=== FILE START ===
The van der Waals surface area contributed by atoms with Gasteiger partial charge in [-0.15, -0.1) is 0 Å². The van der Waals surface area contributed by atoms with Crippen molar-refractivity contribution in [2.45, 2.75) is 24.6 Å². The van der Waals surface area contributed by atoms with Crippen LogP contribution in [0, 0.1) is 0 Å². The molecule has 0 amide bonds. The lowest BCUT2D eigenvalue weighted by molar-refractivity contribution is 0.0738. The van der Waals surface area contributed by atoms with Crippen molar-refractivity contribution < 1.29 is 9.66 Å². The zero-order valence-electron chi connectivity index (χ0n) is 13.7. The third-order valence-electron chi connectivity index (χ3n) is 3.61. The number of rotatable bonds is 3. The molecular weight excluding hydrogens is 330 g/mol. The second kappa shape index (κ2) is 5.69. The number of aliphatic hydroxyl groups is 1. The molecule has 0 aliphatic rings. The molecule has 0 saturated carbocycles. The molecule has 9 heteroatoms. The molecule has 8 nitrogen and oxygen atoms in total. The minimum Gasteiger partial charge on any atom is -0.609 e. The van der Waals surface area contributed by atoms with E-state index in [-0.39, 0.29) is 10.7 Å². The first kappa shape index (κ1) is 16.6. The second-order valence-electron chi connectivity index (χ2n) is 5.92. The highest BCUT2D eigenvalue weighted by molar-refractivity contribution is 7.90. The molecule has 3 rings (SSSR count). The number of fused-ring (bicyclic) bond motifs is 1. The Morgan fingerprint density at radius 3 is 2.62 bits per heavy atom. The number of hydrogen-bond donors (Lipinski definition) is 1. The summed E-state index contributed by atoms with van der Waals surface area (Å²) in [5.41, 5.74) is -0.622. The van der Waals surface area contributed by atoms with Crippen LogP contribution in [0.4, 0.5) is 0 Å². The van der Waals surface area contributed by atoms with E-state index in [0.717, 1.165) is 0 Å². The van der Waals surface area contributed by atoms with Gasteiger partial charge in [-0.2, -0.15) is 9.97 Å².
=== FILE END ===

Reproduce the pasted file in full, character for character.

The van der Waals surface area contributed by atoms with Gasteiger partial charge in [-0.15, -0.1) is 0 Å². The van der Waals surface area contributed by atoms with Crippen molar-refractivity contribution in [2.45, 2.75) is 24.6 Å². The van der Waals surface area contributed by atoms with Crippen LogP contribution in [0, 0.1) is 0 Å². The molecule has 0 amide bonds. The lowest BCUT2D eigenvalue weighted by molar-refractivity contribution is 0.0738. The van der Waals surface area contributed by atoms with Crippen molar-refractivity contribution < 1.29 is 9.66 Å². The zero-order valence-electron chi connectivity index (χ0n) is 13.7. The third-order valence-electron chi connectivity index (χ3n) is 3.61. The number of rotatable bonds is 3. The molecular weight excluding hydrogens is 330 g/mol. The second kappa shape index (κ2) is 5.69. The number of aliphatic hydroxyl groups is 1. The molecule has 0 aliphatic rings. The molecule has 0 saturated carbocycles. The molecule has 9 heteroatoms. The molecule has 8 nitrogen and oxygen atoms in total. The minimum Gasteiger partial charge on any atom is -0.609 e. The van der Waals surface area contributed by atoms with E-state index in [-0.39, 0.29) is 10.7 Å². The first kappa shape index (κ1) is 16.6. The second-order valence-electron chi connectivity index (χ2n) is 5.92. The highest BCUT2D eigenvalue weighted by molar-refractivity contribution is 7.90. The molecule has 3 rings (SSSR count). The number of fused-ring (bicyclic) bond motifs is 1. The Morgan fingerprint density at radius 3 is 2.62 bits per heavy atom. The number of hydrogen-bond donors (Lipinski definition) is 1. The summed E-state index contributed by atoms with van der Waals surface area (Å²) in [5.41, 5.74) is -0.622. The van der Waals surface area contributed by atoms with Crippen LogP contribution in [0.4, 0.5) is 0 Å². The van der Waals surface area contributed by atoms with E-state index in [0.717, 1.165) is 0 Å². The van der Waals surface area contributed by atoms with Gasteiger partial charge in [-0.2, -0.15) is 9.97 Å².